After about 20 minutes the dark clouds that had been forming in the not so distant horizon, started lashing us with slanting rain. Passengers opened umbrellas for whatever worth it was, some families tried to huddle together, but then it needs to be understood that in the world of nature, it would be worthwhile to experience and enjoy her bounty in any form be it rain or storm. It is not every day that one gets to be lashed by hard rain while sailing in the sea! As the rain intensified the sea became little rough and the waves started rocking the boat much more. Adventure can be scary sometimes. I did notice fear on many faces around and I was no exception. A passing thought occurred to me that if the boat capsizes and we are thrown into the turbulent water, our only safety would be the orange life jacket. As a reflex action I found myself pulling the strings of the life jacket tighter. Fear is inherent in all beings but what matters is how one deals with it and comes out on top, besides, exploring the nature we need to be prepared to face its fury too. As quickly as it had appeared; the rain eased to light trickle and the sky cleared when our boat approached the Buoy Island. From a distance it looked rather tiny but upon noticing movement of people and few huts I realised that it was our destination of the day, Buoy Island. The boat anchored very close to the shore and tiny little diesel driven boats appeared by its side. We were guided to the small boats to see the corrals as per the tickets. The cost was Rs 500 for three islands corral view and lesser for two islands where as one island was catered for, within the visit ticket. The midget boat had a plastic sheet roof under which we had to duck and sit on the benches on either side while a magnifying glass ran through the centre bottom of the boat. Once about a dozen passengers sat on the rough wooden benches on either side, the boat sputtered to life and started riding the waves with ease. A lady with a baby in her arms sat next to me and sure enough the little one was screaming all the time. The drizzle changed into light rain pelting the plastic roof while the boat man told us to look through the glass into the sea. Lo and behold, suddenly, marine life appeared under the boat like never seen before. There were corrals and more corrals of multiple sizes and shapes. There were corrals being born, still growing into full magnificent forms. There were shoals of a variety of fish all over the corrals. I felt as if I was looking into another world through a magic portal. The guide cum boatman continuously threw mugs full of water over the glass bottom that made the view clearer. He also indicated and explained various types of corrals and fish. The highlight was the beautiful star fish sprawled over a few corrals. However, to me it looked artificial, almost like a cemented star stuck on the corral, but then, it was for real and that was what star fish was supposed to look like in its purest form in its natural habitat. Many of us clicked away taking pictures and videos of the awesome marine world under our boat. After finishing the first island the boat moved towards the second island and soon there was another magnificent view of the corrals and fish. Because of the magnification of the glass the sea bed with corrals and fish looked so close as if we could put our hands out of the boat and touch it. The third island was a repeat and on hindsight it was not even necessary. The long a boat ride in the not so calm a sea with chopping waves gave us nauseating giddiness and headache. Finally, much to our relief, the third island was also done and the boat banked by the shore of the Buoy Island. We disembarked into shallow, knee deep water and walked with sandals full of sand. By this time the elderly bladders were full and the men folk were desperately looking for a toilet or a place to ease ourselves. Upon enquiry, we were directed by a local guide towards convenience outlets which had to be approached through a small clearing of undergrowth, bushes and trees. It was like walking along an animal track. There were shower cum changing rooms and toilets for ladies and gents. Unfortunately, the toilets were of Indian style hence difficult for the elderly and people with knee problems. Needless to say it was something better than nothing. The silver beach was primeval in its purest form and there were areas marked with buoys for swimming where people swam happily. There was only one small make-shift fast food stall manned by the guides or the forest staff that sold fresh coconuts and chips in plastic wrappings; we bought some and enjoyed them with coconut water. That was the time, after the tiring and wet boat ride through the corrals that we actually needed a mug full of hot tea or coffee. I made a mental note to carry a hot thermos full of coffee for such eventualities. We explored the beautiful clean and silvery white beach and took some interesting photographs. People were snorkelling and swimming in abundance and enjoying themselves. Sailing back to Wandoor Island took the same time but it seemed shorter. After disembarking at the jetty we walked into the nearby Marine Interpretation Centre, in other words a small marine museum but it was locked. We were told by the local official that the small museum exhibits the marine life of these islands but no one can really predict the whimsical opening and closing timings of government enterprises in remote areas.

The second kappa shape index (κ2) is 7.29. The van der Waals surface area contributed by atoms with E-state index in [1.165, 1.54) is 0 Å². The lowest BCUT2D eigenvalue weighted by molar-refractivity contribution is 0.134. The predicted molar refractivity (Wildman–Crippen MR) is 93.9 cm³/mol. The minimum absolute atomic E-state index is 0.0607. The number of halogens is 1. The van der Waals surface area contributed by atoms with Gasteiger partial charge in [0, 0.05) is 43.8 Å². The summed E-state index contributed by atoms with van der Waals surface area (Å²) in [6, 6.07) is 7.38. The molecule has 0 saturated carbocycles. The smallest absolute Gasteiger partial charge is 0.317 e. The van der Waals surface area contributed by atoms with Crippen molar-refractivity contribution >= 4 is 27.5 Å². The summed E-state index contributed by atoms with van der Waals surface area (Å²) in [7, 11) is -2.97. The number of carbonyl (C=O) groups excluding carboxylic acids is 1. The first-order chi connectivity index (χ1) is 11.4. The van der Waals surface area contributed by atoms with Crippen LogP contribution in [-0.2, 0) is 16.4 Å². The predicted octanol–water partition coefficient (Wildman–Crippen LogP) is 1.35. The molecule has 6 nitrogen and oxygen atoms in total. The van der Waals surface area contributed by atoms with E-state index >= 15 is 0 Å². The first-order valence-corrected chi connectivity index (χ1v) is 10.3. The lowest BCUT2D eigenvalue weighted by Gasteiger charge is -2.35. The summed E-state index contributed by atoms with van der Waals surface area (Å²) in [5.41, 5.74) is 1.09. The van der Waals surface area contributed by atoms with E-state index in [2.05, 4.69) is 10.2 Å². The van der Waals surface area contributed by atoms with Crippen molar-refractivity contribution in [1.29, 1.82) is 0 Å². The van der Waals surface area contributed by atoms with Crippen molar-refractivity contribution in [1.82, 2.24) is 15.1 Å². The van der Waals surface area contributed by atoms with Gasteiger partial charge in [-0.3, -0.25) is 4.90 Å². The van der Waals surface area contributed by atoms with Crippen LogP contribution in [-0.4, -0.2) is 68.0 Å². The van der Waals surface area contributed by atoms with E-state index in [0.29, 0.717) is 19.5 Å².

The Buoy Island, the boat ride, the corrals and the rest of the marine life were each an experience of a lifetime. Few years back I had done an almost similar trip to the Corral Island across Pattaya in Thailand where the viewing of the marine lives and corrals through the glass bottom boat was of a comparatively much poorer standard. The glass was of ordinary material without magnification as such we could hardly see any marine life. Jolly Buoy on the other hand was a beautiful and bountiful unforgettable experience. We returned back hungry and a little tired with great appetite for a welcome lunch.